adaptation and carbohydrate restoration on prolonged endurance exercise.

J Appl Physiol 2001; 91: 115-122.

(4.) Lambert EV, Speechly DP, Dennis SC, et al. Enhanced endurance

in trained cyclists during moderate intensity exercise following 2 weeks

adaptation to a high-fat diet. Eur J Appl Physiol Occup Physiol 1994;

69: 287-293.

(5.) Goedecke JH, Christie C, Wilson G, et al. Metabolic

adaptations to a high-fat diet in endurance cyclists. Metabolism 1999;

48: 1509-1517.

(6.) Helge JW, Wulff B, Kiens B. Impact of a fat-rich diet on

endurance in man: role of the dietary period. Med Sci Sports Exerc 1998;

30: 456-461.

(7.) Hoppeler H, Billeter R, Horvath PJ, et al. Muscle structure

with low- and high-fat diets in well-trained male runners. Int J Sports

Med 1999; 20: 522-526.

(8.) Muoio DM, Leddy JJ, Horvath PJ, et al. Effect of dietary-fat

on metabolic adjustments to maximal Vo2 and endurance in runners. Med

Sci Sports Exerc 1994; 26: 81-88.

(9.) Pogliaghi S, Veicsteinas A. Influence of low and high dietary

fat on physical performance in untrained males. Med Sci Sports Exerc

1999; 31: 149-155.

(10.) Rowlands DS, Hopkins WG. Effects of high-fat and

high-carbohydrate diets on metabolism and performance in cycling.

Metabolism 2002; 51: 678-690.

(11.) Vogt M, Puntschart A, Howald H, Mueller B, et al. Effects of

dietary fat on muscle substrates, metabolism, and performance in

athletes. Med Sci Sports Exerc 2003; 35: 952-960.

(12.) Burke LM, Hawley JA, Angus DJ, et al. Adaptations to

short-term high-fat diet persist during exercise despite high

carbohydrate availability. Med Sci Sports Exerc 2002; 34: 83-91.

(13.) Havemann L, West SJ, Goedecke JH, et al. Fat adaptation

followed by carbohydrate loading compromises high-intensity sprint

performance. J Appl Physiol 2006; 100: 194-202.

(14.) Lambert EV, Goedecke JH, Zyle C, et al. High-fat diet versus

habitual diet prior to carbohydrate loading: effects of exercise

metabolism and cycling performance. Int J Sports Nutr Exerc Metab 2001;

11: 209-225.

(15.) Goedecke JH, St Clair Gibson A, Grobler L, et al.

Determinants of the variability in respiratory exchange ratio at rest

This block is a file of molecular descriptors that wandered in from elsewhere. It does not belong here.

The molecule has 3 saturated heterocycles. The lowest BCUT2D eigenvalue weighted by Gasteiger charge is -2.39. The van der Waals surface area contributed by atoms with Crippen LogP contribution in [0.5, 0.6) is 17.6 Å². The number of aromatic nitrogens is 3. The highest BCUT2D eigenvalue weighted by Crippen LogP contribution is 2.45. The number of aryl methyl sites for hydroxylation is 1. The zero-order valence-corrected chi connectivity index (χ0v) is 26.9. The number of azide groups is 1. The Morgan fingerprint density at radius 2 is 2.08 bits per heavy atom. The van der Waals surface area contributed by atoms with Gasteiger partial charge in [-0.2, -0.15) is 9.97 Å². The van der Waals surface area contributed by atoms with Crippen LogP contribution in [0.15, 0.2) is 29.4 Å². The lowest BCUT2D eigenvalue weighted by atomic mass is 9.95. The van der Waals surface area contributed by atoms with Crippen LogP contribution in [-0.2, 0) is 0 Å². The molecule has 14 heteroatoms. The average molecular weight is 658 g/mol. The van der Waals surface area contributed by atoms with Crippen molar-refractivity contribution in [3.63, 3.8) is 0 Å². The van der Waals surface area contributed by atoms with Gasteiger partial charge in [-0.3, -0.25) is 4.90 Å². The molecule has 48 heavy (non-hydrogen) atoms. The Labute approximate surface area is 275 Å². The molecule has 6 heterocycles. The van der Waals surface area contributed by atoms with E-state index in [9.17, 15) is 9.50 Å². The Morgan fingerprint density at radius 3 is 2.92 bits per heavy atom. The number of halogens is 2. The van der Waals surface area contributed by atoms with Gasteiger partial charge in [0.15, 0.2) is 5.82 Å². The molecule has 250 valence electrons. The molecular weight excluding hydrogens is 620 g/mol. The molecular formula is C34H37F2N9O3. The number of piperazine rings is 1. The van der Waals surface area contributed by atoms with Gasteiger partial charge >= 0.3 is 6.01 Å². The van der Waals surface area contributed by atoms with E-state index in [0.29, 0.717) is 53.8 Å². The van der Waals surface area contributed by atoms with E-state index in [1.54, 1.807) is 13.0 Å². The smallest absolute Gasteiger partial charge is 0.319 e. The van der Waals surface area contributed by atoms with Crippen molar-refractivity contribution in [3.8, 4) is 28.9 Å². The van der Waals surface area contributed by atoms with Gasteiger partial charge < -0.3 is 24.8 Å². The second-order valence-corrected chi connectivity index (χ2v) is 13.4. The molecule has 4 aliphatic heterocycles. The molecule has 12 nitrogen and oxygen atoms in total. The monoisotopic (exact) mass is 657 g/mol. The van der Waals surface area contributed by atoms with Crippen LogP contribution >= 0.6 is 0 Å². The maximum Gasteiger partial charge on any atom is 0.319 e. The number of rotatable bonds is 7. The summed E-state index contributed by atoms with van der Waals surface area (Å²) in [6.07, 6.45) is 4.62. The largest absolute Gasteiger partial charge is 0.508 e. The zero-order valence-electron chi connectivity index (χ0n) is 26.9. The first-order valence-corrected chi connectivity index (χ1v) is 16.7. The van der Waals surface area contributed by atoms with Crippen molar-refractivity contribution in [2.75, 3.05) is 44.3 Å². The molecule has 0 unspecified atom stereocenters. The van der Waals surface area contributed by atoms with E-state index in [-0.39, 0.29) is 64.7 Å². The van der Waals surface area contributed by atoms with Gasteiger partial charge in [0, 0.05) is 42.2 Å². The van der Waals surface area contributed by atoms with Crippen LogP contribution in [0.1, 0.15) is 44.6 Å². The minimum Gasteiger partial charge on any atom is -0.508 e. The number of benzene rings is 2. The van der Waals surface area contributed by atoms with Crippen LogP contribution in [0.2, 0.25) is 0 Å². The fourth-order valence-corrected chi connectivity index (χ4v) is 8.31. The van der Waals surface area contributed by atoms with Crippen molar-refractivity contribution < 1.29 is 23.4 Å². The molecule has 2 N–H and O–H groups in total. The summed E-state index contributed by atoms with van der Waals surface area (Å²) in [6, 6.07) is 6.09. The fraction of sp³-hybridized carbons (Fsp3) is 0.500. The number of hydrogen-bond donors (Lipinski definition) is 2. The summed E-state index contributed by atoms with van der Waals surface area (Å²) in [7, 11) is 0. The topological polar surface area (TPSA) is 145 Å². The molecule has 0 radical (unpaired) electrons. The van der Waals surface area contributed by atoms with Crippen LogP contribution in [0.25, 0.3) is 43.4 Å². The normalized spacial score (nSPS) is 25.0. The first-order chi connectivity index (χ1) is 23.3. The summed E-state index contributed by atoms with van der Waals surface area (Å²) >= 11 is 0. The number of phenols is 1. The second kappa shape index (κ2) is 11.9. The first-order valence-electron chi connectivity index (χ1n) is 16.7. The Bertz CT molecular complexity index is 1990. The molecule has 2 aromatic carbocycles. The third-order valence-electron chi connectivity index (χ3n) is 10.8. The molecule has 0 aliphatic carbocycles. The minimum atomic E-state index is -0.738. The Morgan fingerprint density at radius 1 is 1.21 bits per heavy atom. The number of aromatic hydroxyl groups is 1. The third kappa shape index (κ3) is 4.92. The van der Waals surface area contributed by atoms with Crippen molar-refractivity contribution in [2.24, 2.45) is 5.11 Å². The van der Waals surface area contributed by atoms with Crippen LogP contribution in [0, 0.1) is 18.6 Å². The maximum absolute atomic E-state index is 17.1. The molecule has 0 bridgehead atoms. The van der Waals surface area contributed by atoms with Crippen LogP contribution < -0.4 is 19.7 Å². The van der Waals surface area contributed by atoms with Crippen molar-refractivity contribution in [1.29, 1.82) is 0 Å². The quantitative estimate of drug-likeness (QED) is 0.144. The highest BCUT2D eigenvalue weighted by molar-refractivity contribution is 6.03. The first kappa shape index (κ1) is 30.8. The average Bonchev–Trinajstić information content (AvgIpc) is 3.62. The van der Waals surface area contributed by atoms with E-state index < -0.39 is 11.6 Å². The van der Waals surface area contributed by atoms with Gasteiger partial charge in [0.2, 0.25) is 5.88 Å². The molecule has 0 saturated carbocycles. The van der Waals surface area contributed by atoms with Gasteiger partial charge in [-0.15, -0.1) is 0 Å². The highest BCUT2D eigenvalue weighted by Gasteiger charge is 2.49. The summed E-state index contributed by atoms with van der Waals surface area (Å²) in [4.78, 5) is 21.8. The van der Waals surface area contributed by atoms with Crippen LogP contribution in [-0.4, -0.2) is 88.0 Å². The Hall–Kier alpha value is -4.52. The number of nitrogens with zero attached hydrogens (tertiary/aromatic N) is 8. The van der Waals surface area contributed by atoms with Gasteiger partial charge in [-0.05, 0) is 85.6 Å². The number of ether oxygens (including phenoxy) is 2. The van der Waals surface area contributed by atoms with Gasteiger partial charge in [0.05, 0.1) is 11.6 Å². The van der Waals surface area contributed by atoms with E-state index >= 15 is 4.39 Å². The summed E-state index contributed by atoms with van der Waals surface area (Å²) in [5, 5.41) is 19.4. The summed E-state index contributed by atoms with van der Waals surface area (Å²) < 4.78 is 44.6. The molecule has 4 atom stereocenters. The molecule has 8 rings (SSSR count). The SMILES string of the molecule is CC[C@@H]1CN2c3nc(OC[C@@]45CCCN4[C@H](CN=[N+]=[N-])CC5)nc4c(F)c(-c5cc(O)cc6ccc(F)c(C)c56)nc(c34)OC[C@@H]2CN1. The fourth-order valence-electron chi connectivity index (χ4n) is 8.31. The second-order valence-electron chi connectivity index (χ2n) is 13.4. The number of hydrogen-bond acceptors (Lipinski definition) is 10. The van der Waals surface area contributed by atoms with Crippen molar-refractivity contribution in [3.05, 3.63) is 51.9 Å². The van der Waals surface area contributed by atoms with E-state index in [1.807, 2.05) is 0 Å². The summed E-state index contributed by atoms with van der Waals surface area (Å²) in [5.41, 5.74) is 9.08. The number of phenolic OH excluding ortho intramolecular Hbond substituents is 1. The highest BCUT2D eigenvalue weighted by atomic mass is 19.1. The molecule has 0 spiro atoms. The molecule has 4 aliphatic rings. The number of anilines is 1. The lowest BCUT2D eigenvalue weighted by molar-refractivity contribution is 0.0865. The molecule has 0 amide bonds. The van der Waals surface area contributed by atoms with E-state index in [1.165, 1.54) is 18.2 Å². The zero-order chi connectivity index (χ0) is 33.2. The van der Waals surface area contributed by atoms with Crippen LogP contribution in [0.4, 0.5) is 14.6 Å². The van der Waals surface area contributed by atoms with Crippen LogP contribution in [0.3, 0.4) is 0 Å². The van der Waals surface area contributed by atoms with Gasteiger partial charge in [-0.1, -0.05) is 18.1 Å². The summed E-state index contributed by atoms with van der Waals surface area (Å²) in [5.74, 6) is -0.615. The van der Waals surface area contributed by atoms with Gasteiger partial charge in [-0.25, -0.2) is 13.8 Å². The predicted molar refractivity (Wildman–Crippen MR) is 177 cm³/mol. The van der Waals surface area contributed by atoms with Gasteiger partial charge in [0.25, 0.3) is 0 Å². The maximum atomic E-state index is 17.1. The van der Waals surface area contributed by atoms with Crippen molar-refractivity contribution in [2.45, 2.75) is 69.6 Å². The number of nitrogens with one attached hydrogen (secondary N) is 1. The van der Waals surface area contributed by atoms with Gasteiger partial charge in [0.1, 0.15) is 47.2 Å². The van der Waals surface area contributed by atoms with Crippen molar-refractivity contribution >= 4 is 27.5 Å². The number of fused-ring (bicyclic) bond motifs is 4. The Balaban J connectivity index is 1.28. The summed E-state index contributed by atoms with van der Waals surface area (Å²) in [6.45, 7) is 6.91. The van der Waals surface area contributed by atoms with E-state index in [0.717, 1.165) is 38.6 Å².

and during exercise in trained athletes. Am J Physiol (Endocrinol Metab)

2000; 279: E1325-E1334.

JULIA GOEDECKE, BSc (Med) Hons Nutrition and Dietetics, PhD

Exercise Science

Registered Dietician, University of Cape Town

Julia Goedecke is a registered dietician, employed by the MRC as a

Specialist Scientist at UCT. Her research focuses on the regulation of

fuel metabolism at rest and during exercise. In addition her research

explores the mechanisms underlying the association between obesity and

disease risk in South African women.

LIZE HAVEMANN, B Dietetics, PhD Exercise Science

Sports Dietician, Cape Town

Lize Havemann is a registered dietician who was recently awarded

her PhD in Exercise Science from UCT. Her thesis examined the effect of

different nutritional strategies on ultra-endurance cycling. She is

currently employed as a Postdoctoral Fellow at UCT, continuing her work

in this area. She is also currently practising as a sports dietician in

Cape Town.

Table I. Example of a high-fat meal plan (~68% fat)


* High-fat muesli with added sesame and sunflower seeds

* Full-cream yoghurt with added cream


* 50 g peanuts


* 6 high-fat salt biscuits with butter, cheese, salami and avocado


* 40 g crisps


* High-fat lasagne (high-fat meat with cream and cheese sauce)

* Salad with olives, feta cheese, avocado and salad dressing

* Full-cream chocolate milkshake